Language Selection

English French German Italian Portuguese Spanish

Reiser tells authorities he strangled his wife during argument

Filed under
Reiser

Convicted killer Hans Reiser has admitted that he strangled his estranged wife Nina Reiser during a argument while his children played unaware in another part of the house in the Oakland hills, sources familiar with the investigation told the Oakland Tribune today.

Handcuffed to his attorney, Reiser led authorities Monday to what he says are the remains of his missing wife, Nina Reiser. The body was buried in a 4-foot-deep hole in the Oakland hills.

Sources said the murder occurred on Sept. 3, 2006, the last day Nina Resier was seen alive. It still isn't clear when Reiser moved her body, but he said he wrapped her body in sheets of plastic and later carried her in a duffle bag and carried to her unmarked grave.

"His motivation for (taking authorities to the grave) was to put some resolution to the whole thing and improve his posture with the case and bring closure to the family," Du Bois said.

That could mean Reiser is allowed to plead to the lesser crime of second-degree murder, which carries a sentence of 15 years to life as opposed to 25 years to life for first-degree murder.

"He realized that to ever be paroled, he would have to acknowledge responsibility and show remorse," Du Bois said.

The body was down a steep hillside in the 8200 block of Skyline Boulevard, which was a half-mile from where Hans Reiser was living with his mother.

More Here




Also: Reiser: Guilty. Reiser4 Lives On

Police ID remains as software programmer's wife

AP @ SFGate: Police have confirmed that a body software programmer Hans Reiser led them to is that of the estranged wife he is convicted of killing.

Reiser led police Monday to remains buried not far from his home in the Oakland hills. Authorities say they were able to identify the body as Nina Reiser's through dental records, jewelry and clothing.

More Here

Subject Title

That Subject Title was so convoluted I thought it was a ATANG1 post.

Comment viewing options

Select your preferred way to display the comments and click "Save settings" to activate your changes.

More in Tux Machines

Add-on board expands i.MX6 UL SBC

MYIR released an add-on board for its Linux-driven, i.MX6 UL-based MYS-6ULX SBC that adds a second LAN port, plus CAN, RS485, camera, audio, and RTC. In April, MYIR released a Linux-powered MYS-6ULX SBC, which was notable for being available in two different versions using NXP’s low power, Cortex-A7 i.MX6 UltraLite (UL) or the more affordable, and almost identical i.MX6 ULL SoC. Now, MYIR has released an “MYB-6ULX Expansion Board” designed to stack onto either model. The $21.20 accessory adds a second 10/100 Ethernet port to the MYS-6ULX, as well as new CAN, RS485, audio, micro-USB, RTC, and camera functions. Read more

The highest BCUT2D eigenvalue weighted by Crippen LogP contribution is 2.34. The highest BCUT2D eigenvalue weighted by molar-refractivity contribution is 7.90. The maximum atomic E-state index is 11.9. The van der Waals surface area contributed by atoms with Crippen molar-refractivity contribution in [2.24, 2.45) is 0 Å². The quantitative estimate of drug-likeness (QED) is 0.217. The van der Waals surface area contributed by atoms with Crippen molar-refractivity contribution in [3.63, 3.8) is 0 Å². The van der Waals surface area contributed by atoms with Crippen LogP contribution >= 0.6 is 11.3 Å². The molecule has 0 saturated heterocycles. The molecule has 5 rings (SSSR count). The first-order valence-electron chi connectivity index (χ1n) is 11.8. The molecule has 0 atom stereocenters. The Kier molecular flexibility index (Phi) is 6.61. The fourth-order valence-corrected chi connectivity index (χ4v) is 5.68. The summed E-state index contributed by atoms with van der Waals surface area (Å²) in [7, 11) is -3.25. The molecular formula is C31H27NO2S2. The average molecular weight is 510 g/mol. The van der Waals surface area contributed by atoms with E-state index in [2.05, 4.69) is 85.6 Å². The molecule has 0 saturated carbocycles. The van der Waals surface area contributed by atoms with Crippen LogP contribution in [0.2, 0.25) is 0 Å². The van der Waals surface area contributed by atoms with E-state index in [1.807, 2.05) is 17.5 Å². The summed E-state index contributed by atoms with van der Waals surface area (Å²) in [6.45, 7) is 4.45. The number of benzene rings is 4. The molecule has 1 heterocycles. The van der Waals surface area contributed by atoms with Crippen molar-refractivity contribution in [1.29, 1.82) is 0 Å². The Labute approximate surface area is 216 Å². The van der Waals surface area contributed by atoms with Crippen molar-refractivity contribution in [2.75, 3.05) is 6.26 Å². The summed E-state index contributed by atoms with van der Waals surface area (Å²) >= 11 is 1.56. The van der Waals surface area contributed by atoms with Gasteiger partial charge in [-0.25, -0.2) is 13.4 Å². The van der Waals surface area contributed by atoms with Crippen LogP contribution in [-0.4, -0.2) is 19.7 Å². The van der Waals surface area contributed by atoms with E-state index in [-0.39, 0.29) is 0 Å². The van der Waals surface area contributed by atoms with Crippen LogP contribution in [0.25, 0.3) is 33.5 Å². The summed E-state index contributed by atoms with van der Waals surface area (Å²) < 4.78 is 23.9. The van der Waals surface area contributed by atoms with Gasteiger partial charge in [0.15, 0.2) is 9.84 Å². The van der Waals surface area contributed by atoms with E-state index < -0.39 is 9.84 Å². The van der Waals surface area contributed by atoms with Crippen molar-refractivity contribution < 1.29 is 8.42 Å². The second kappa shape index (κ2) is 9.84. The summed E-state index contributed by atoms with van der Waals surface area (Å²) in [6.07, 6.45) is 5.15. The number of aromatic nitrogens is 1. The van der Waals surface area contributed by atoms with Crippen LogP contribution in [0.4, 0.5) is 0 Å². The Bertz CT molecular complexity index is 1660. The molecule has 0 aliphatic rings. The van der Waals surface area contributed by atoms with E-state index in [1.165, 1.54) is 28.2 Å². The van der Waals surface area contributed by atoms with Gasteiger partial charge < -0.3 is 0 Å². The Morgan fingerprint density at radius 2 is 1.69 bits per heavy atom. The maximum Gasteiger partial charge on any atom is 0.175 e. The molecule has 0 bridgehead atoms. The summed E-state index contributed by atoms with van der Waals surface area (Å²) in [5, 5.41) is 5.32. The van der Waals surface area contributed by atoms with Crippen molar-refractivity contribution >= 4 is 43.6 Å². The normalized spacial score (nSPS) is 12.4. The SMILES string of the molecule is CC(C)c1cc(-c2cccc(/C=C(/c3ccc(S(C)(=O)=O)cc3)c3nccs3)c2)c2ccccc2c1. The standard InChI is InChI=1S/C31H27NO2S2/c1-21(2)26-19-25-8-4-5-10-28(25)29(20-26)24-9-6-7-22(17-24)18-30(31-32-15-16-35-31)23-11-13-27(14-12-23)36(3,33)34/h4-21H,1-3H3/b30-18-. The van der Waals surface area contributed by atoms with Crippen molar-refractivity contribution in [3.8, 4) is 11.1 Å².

Hardware: PocketBeagle, Purism Librem 5, Aaeon Embedded PCs

Finding the Mainframers of the Future Through Open Source Ecosystem Development

Speak the word “mainframe” to many millennial techies, and the first things that likely come to mind are in the form of grainy sepia photos of floor-to-ceiling, wall-to-wall computers with big spinning tapes. But that’s far from the reality of the modern mainframe. Imagine instead up to 240 10-core, 5.2ghz processors, 32TB of RAIM (redundant array of independent memory), hardware-based encryption, and fully hot-swappable hardware components. Those are the specs of the newly released IBM z14 – a single machine that could replace the computing resources of an average corporate data center with room to spare. Read more

Linux Foundation’s Open Source Networking Days and KDE's Randa

  • Introducing The Linux Foundation’s Open Source Networking Days
    One of my primary goals at The Linux Foundation is to foster innovation across the entire open source networking ecosystem. This involves coordinating across multiple open source projects and initiatives and identifying key areas for collaboration to create an open source networking stack. We are working across the entire ecosystem with industry-leading partners — from developers to service providers to vendors — to unify various open source components and create solutions that will accelerate network transformation. As part of this journey, I am pleased to introduce Open Source Networking Days (OSN Days), a series of free events that are hosted and organized by local user groups and The Linux Foundation members, with support from our projects, including DPDK, FD.io, ONAP, OpenDaylight, OPNFV, PNDA, and others.
  • Randa news, release update
    Last week, from wednesday to saturday I attended KDE’s annual Randa sprint organized by wonderful people. This was an occasion to work fulltime on Kdenlive.